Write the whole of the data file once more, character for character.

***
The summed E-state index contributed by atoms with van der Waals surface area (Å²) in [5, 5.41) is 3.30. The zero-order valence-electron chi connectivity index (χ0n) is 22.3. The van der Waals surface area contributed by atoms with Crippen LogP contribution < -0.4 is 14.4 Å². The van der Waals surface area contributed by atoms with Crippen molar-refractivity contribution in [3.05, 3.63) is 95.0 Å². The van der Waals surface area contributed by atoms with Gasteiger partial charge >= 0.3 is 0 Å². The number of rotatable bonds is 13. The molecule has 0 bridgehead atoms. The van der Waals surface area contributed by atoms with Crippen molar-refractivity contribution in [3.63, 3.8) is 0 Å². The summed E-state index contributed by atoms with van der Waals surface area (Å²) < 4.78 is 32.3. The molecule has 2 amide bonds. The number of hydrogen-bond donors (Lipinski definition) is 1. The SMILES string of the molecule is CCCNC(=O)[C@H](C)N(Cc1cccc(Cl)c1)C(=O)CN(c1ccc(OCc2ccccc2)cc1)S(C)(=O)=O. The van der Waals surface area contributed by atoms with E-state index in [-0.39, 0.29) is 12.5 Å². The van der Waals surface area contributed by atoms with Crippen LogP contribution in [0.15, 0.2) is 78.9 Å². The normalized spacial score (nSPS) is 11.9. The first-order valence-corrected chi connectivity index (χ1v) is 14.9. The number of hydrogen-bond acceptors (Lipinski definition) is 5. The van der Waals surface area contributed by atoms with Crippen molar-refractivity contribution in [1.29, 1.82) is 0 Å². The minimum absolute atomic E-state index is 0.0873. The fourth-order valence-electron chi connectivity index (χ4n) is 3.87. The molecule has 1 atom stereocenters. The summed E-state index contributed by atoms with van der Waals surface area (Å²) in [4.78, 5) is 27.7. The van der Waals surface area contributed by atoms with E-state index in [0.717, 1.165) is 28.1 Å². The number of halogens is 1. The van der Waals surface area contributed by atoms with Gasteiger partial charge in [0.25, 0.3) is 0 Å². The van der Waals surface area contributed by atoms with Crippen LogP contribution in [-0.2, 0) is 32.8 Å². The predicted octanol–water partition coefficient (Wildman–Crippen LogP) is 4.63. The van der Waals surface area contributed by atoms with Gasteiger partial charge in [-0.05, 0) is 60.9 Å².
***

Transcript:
The summed E-state index contributed by atoms with van der Waals surface area (Å²) in [5, 5.41) is 3.30. The zero-order valence-electron chi connectivity index (χ0n) is 22.3. The van der Waals surface area contributed by atoms with Crippen LogP contribution < -0.4 is 14.4 Å². The van der Waals surface area contributed by atoms with Crippen molar-refractivity contribution in [3.05, 3.63) is 95.0 Å². The van der Waals surface area contributed by atoms with Gasteiger partial charge >= 0.3 is 0 Å². The number of rotatable bonds is 13. The molecule has 0 bridgehead atoms. The van der Waals surface area contributed by atoms with Crippen molar-refractivity contribution in [3.63, 3.8) is 0 Å². The summed E-state index contributed by atoms with van der Waals surface area (Å²) < 4.78 is 32.3. The molecule has 2 amide bonds. The number of hydrogen-bond donors (Lipinski definition) is 1. The SMILES string of the molecule is CCCNC(=O)[C@H](C)N(Cc1cccc(Cl)c1)C(=O)CN(c1ccc(OCc2ccccc2)cc1)S(C)(=O)=O. The van der Waals surface area contributed by atoms with E-state index in [-0.39, 0.29) is 12.5 Å². The van der Waals surface area contributed by atoms with Crippen LogP contribution in [0.15, 0.2) is 78.9 Å². The normalized spacial score (nSPS) is 11.9. The first-order valence-corrected chi connectivity index (χ1v) is 14.9. The number of hydrogen-bond acceptors (Lipinski definition) is 5. The van der Waals surface area contributed by atoms with Crippen molar-refractivity contribution in [1.29, 1.82) is 0 Å². The minimum absolute atomic E-state index is 0.0873. The fourth-order valence-electron chi connectivity index (χ4n) is 3.87. The molecule has 1 atom stereocenters. The summed E-state index contributed by atoms with van der Waals surface area (Å²) in [4.78, 5) is 27.7. The van der Waals surface area contributed by atoms with E-state index in [0.717, 1.165) is 28.1 Å². The number of halogens is 1. The van der Waals surface area contributed by atoms with Gasteiger partial charge in [0.25, 0.3) is 0 Å². The van der Waals surface area contributed by atoms with Crippen LogP contribution in [-0.2, 0) is 32.8 Å². The predicted octanol–water partition coefficient (Wildman–Crippen LogP) is 4.63. The van der Waals surface area contributed by atoms with Gasteiger partial charge in [-0.05, 0) is 60.9 Å².